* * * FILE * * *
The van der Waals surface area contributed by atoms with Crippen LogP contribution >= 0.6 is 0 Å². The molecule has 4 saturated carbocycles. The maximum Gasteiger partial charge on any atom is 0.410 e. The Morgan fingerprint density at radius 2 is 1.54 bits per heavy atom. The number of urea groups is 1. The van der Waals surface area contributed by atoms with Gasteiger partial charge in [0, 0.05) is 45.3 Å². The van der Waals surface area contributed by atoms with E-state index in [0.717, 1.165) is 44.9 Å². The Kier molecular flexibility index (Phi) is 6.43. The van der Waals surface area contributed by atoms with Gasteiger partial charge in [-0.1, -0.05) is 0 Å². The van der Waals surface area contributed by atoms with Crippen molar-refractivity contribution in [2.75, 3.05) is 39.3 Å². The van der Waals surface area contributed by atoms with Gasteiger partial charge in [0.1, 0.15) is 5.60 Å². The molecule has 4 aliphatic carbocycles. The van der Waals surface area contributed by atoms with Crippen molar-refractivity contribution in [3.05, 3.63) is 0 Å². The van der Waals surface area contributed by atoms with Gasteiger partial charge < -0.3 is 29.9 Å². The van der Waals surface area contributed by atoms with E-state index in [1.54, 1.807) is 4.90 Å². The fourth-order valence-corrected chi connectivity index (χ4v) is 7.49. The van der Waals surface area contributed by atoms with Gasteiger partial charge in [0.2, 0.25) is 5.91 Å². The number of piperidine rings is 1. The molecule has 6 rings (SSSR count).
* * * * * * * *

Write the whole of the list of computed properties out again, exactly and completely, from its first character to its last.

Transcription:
The van der Waals surface area contributed by atoms with Crippen LogP contribution >= 0.6 is 0 Å². The molecule has 4 saturated carbocycles. The maximum Gasteiger partial charge on any atom is 0.410 e. The Morgan fingerprint density at radius 2 is 1.54 bits per heavy atom. The number of urea groups is 1. The van der Waals surface area contributed by atoms with Gasteiger partial charge in [0, 0.05) is 45.3 Å². The van der Waals surface area contributed by atoms with E-state index in [0.717, 1.165) is 44.9 Å². The Kier molecular flexibility index (Phi) is 6.43. The van der Waals surface area contributed by atoms with Gasteiger partial charge in [-0.1, -0.05) is 0 Å². The van der Waals surface area contributed by atoms with Crippen molar-refractivity contribution in [2.75, 3.05) is 39.3 Å². The van der Waals surface area contributed by atoms with Gasteiger partial charge in [0.1, 0.15) is 5.60 Å². The molecule has 4 aliphatic carbocycles. The van der Waals surface area contributed by atoms with Crippen molar-refractivity contribution in [3.05, 3.63) is 0 Å². The van der Waals surface area contributed by atoms with Gasteiger partial charge < -0.3 is 29.9 Å². The van der Waals surface area contributed by atoms with E-state index in [1.54, 1.807) is 4.90 Å². The fourth-order valence-corrected chi connectivity index (χ4v) is 7.49. The van der Waals surface area contributed by atoms with Gasteiger partial charge in [0.2, 0.25) is 5.91 Å². The number of piperidine rings is 1. The molecule has 6 rings (SSSR count).